U.S. trying to be more welcoming
By Mimi Hall
By Mimi Hall
Foreign tourists, students and business travelers will find it easier to get permission to visit the United States and will be treated more graciously when they arrive, Secretary of State Condoleezza Rice and Homeland Security Secretary Michael Chertoff said yesterday.
After months of tough talk about beefing up border security to prevent terrorism, the secretaries acknowledged concerns from businesses, universities and the travel industry that post-9/11 security rules have driven away visitors.
Chertoff said post-9/11 biometric screening systems at land borders have helped nab 970 people with criminal or immigration violations and those systems are being improved to make sure terrorists don't get into the country. At the same time, the government is eager to keep "the welcome mat out for those who want to come from overseas."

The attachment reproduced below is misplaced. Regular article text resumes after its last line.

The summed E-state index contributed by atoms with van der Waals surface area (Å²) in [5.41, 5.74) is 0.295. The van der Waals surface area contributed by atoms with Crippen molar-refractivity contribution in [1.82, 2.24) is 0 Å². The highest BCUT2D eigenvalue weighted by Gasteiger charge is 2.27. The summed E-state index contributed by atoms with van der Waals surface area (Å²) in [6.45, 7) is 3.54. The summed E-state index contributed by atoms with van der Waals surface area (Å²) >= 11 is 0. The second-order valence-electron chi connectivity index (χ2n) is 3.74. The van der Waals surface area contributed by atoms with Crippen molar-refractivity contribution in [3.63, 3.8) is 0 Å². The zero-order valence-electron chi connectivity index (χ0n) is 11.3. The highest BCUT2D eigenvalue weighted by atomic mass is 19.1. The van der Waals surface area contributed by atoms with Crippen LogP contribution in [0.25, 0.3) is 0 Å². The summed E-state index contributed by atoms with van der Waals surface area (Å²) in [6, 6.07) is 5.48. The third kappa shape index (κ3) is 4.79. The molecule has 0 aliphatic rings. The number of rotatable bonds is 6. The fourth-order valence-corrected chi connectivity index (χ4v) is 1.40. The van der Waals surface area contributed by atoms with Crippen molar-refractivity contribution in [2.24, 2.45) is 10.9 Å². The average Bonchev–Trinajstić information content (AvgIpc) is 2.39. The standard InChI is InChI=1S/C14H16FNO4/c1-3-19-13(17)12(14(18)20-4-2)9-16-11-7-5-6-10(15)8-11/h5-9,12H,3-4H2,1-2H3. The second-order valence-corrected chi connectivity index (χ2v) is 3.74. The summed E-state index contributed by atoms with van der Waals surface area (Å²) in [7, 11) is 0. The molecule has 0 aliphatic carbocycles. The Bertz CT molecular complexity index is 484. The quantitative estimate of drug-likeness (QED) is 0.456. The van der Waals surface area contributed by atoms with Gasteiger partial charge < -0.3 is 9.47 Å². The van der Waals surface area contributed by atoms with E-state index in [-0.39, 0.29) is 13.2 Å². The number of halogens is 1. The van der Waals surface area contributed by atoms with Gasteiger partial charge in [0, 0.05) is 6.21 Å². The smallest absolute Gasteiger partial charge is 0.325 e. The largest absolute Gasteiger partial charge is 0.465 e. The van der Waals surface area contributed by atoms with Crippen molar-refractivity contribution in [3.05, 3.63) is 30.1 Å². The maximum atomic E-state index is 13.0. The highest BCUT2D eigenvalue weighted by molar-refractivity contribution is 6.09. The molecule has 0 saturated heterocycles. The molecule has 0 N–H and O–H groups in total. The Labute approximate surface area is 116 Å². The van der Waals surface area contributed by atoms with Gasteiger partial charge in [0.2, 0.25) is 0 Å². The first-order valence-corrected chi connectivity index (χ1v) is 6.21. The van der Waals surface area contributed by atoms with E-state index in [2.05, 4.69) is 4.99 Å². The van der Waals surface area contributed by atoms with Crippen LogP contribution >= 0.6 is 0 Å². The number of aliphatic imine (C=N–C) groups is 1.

He and Rice announced measures to make travel more efficient. They said the government will:
In Brazil, for example, there are only three U.S. consulates where people applying for visas can go to apply and be interviewed. That means people often have to drive hundreds of miles.
Travel groups raised concerns last year when the Homeland Security and State departments said people would need passports instead of driver's licenses to cross the Canadian and Mexican borders. They complained that passports are too expensive and bulky.
Chertoff said the new cards will be "like the kind of driver's license or other simple card identification that almost all of us carry."
Roger Dow of the Travel Industry Association of America said the moves send "the proper signal to our friends around the world that we want them to come visit."